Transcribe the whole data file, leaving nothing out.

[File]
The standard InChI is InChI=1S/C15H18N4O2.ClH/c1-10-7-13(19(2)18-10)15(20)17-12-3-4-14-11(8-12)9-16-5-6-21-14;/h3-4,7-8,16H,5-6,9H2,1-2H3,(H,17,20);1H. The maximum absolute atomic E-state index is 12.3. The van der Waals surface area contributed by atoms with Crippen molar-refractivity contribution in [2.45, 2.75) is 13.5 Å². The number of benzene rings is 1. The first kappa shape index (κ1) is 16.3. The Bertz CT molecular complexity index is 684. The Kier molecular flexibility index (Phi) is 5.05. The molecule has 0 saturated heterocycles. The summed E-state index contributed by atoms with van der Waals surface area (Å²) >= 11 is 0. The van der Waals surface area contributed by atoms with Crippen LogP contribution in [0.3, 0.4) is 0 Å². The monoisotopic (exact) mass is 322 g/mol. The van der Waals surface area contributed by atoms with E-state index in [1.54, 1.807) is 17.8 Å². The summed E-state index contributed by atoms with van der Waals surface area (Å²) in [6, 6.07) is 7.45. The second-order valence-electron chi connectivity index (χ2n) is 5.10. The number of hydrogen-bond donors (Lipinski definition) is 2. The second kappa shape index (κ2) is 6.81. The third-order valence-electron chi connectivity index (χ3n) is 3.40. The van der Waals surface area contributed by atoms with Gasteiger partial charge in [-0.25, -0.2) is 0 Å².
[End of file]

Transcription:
The standard InChI is InChI=1S/C15H18N4O2.ClH/c1-10-7-13(19(2)18-10)15(20)17-12-3-4-14-11(8-12)9-16-5-6-21-14;/h3-4,7-8,16H,5-6,9H2,1-2H3,(H,17,20);1H. The maximum absolute atomic E-state index is 12.3. The van der Waals surface area contributed by atoms with Crippen molar-refractivity contribution in [2.45, 2.75) is 13.5 Å². The number of benzene rings is 1. The first kappa shape index (κ1) is 16.3. The Bertz CT molecular complexity index is 684. The Kier molecular flexibility index (Phi) is 5.05. The molecule has 0 saturated heterocycles. The summed E-state index contributed by atoms with van der Waals surface area (Å²) >= 11 is 0. The van der Waals surface area contributed by atoms with Crippen LogP contribution in [0.3, 0.4) is 0 Å². The monoisotopic (exact) mass is 322 g/mol. The van der Waals surface area contributed by atoms with E-state index in [1.54, 1.807) is 17.8 Å². The summed E-state index contributed by atoms with van der Waals surface area (Å²) in [6, 6.07) is 7.45. The second-order valence-electron chi connectivity index (χ2n) is 5.10. The number of hydrogen-bond donors (Lipinski definition) is 2. The second kappa shape index (κ2) is 6.81. The third-order valence-electron chi connectivity index (χ3n) is 3.40. The van der Waals surface area contributed by atoms with Gasteiger partial charge in [-0.25, -0.2) is 0 Å².